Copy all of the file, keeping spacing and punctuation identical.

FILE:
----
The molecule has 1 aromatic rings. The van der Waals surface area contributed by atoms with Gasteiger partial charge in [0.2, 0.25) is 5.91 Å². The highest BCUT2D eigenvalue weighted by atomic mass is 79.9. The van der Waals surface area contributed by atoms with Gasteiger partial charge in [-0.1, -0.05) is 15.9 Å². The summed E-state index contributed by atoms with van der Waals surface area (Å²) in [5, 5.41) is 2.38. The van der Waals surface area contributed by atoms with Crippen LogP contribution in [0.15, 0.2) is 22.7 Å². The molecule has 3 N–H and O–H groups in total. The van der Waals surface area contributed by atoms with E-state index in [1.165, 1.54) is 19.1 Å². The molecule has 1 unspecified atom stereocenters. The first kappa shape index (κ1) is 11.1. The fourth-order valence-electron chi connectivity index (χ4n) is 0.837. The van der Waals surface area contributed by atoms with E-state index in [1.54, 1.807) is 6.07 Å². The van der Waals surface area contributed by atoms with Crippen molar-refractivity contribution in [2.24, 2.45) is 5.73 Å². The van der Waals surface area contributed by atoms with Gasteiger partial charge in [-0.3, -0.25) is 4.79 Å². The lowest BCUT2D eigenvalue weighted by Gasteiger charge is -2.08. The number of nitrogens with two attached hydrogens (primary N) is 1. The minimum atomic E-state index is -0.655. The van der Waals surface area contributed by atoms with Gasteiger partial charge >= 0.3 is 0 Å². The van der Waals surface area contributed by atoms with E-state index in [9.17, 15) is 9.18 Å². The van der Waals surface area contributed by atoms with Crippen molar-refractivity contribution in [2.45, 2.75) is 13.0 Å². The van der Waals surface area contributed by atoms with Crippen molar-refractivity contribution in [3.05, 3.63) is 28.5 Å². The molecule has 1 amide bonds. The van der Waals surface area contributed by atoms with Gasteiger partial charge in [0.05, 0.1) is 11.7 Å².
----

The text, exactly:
The molecule has 1 aromatic rings. The van der Waals surface area contributed by atoms with Gasteiger partial charge in [0.2, 0.25) is 5.91 Å². The highest BCUT2D eigenvalue weighted by atomic mass is 79.9. The van der Waals surface area contributed by atoms with Gasteiger partial charge in [-0.1, -0.05) is 15.9 Å². The summed E-state index contributed by atoms with van der Waals surface area (Å²) in [5, 5.41) is 2.38. The van der Waals surface area contributed by atoms with Crippen LogP contribution in [0.15, 0.2) is 22.7 Å². The molecule has 3 N–H and O–H groups in total. The van der Waals surface area contributed by atoms with E-state index in [1.165, 1.54) is 19.1 Å². The molecule has 1 unspecified atom stereocenters. The first kappa shape index (κ1) is 11.1. The fourth-order valence-electron chi connectivity index (χ4n) is 0.837. The van der Waals surface area contributed by atoms with E-state index in [1.54, 1.807) is 6.07 Å². The van der Waals surface area contributed by atoms with Crippen molar-refractivity contribution in [2.24, 2.45) is 5.73 Å². The van der Waals surface area contributed by atoms with Gasteiger partial charge in [-0.3, -0.25) is 4.79 Å². The lowest BCUT2D eigenvalue weighted by Gasteiger charge is -2.08. The number of nitrogens with two attached hydrogens (primary N) is 1. The minimum atomic E-state index is -0.655. The van der Waals surface area contributed by atoms with Gasteiger partial charge >= 0.3 is 0 Å². The van der Waals surface area contributed by atoms with E-state index in [9.17, 15) is 9.18 Å². The van der Waals surface area contributed by atoms with Crippen molar-refractivity contribution in [2.45, 2.75) is 13.0 Å². The van der Waals surface area contributed by atoms with Crippen molar-refractivity contribution in [3.05, 3.63) is 28.5 Å². The molecule has 1 amide bonds. The van der Waals surface area contributed by atoms with Gasteiger partial charge in [0.05, 0.1) is 11.7 Å².